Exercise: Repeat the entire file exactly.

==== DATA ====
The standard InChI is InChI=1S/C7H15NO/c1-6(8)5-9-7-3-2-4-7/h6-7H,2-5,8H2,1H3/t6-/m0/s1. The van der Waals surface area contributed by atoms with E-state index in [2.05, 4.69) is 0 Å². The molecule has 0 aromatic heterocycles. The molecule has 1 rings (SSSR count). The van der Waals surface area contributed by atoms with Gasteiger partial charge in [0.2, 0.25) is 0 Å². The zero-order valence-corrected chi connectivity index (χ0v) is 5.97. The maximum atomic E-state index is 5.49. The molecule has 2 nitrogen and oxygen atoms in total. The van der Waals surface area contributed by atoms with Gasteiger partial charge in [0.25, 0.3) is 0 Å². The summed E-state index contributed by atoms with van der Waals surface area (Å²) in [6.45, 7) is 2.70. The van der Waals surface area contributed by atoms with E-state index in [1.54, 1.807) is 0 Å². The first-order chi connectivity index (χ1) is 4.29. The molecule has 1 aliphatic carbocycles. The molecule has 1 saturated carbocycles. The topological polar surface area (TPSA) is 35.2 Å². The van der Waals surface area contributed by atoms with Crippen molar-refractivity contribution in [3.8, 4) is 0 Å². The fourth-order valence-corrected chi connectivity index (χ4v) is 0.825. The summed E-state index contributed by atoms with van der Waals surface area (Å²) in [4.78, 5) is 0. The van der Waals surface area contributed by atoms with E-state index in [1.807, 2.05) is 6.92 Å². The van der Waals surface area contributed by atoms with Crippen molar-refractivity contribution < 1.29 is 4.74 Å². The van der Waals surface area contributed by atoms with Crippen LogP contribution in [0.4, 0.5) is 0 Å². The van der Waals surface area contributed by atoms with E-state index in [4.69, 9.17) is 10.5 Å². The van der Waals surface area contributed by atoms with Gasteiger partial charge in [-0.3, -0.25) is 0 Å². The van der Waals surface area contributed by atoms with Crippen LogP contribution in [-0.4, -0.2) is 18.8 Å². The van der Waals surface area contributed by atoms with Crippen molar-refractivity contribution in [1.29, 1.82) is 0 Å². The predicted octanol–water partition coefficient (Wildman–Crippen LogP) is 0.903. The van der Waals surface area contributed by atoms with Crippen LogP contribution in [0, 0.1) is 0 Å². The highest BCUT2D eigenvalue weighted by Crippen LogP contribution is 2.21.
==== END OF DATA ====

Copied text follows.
The standard InChI is InChI=1S/C7H15NO/c1-6(8)5-9-7-3-2-4-7/h6-7H,2-5,8H2,1H3/t6-/m0/s1. The van der Waals surface area contributed by atoms with E-state index in [2.05, 4.69) is 0 Å². The molecule has 0 aromatic heterocycles. The molecule has 1 rings (SSSR count). The van der Waals surface area contributed by atoms with Gasteiger partial charge in [0.2, 0.25) is 0 Å². The zero-order valence-corrected chi connectivity index (χ0v) is 5.97. The maximum atomic E-state index is 5.49. The molecule has 2 nitrogen and oxygen atoms in total. The van der Waals surface area contributed by atoms with Gasteiger partial charge in [0.25, 0.3) is 0 Å². The summed E-state index contributed by atoms with van der Waals surface area (Å²) in [6.45, 7) is 2.70. The van der Waals surface area contributed by atoms with E-state index in [1.54, 1.807) is 0 Å². The first-order chi connectivity index (χ1) is 4.29. The molecule has 1 aliphatic carbocycles. The molecule has 1 saturated carbocycles. The topological polar surface area (TPSA) is 35.2 Å². The van der Waals surface area contributed by atoms with Crippen molar-refractivity contribution in [3.8, 4) is 0 Å². The fourth-order valence-corrected chi connectivity index (χ4v) is 0.825. The summed E-state index contributed by atoms with van der Waals surface area (Å²) in [4.78, 5) is 0. The van der Waals surface area contributed by atoms with E-state index in [1.807, 2.05) is 6.92 Å². The van der Waals surface area contributed by atoms with Crippen molar-refractivity contribution < 1.29 is 4.74 Å². The van der Waals surface area contributed by atoms with Crippen LogP contribution in [0.4, 0.5) is 0 Å². The van der Waals surface area contributed by atoms with E-state index in [4.69, 9.17) is 10.5 Å². The van der Waals surface area contributed by atoms with Gasteiger partial charge in [-0.3, -0.25) is 0 Å². The van der Waals surface area contributed by atoms with Crippen LogP contribution in [-0.4, -0.2) is 18.8 Å². The van der Waals surface area contributed by atoms with Crippen molar-refractivity contribution in [1.29, 1.82) is 0 Å². The predicted octanol–water partition coefficient (Wildman–Crippen LogP) is 0.903. The van der Waals surface area contributed by atoms with Crippen LogP contribution in [0, 0.1) is 0 Å². The highest BCUT2D eigenvalue weighted by Crippen LogP contribution is 2.21.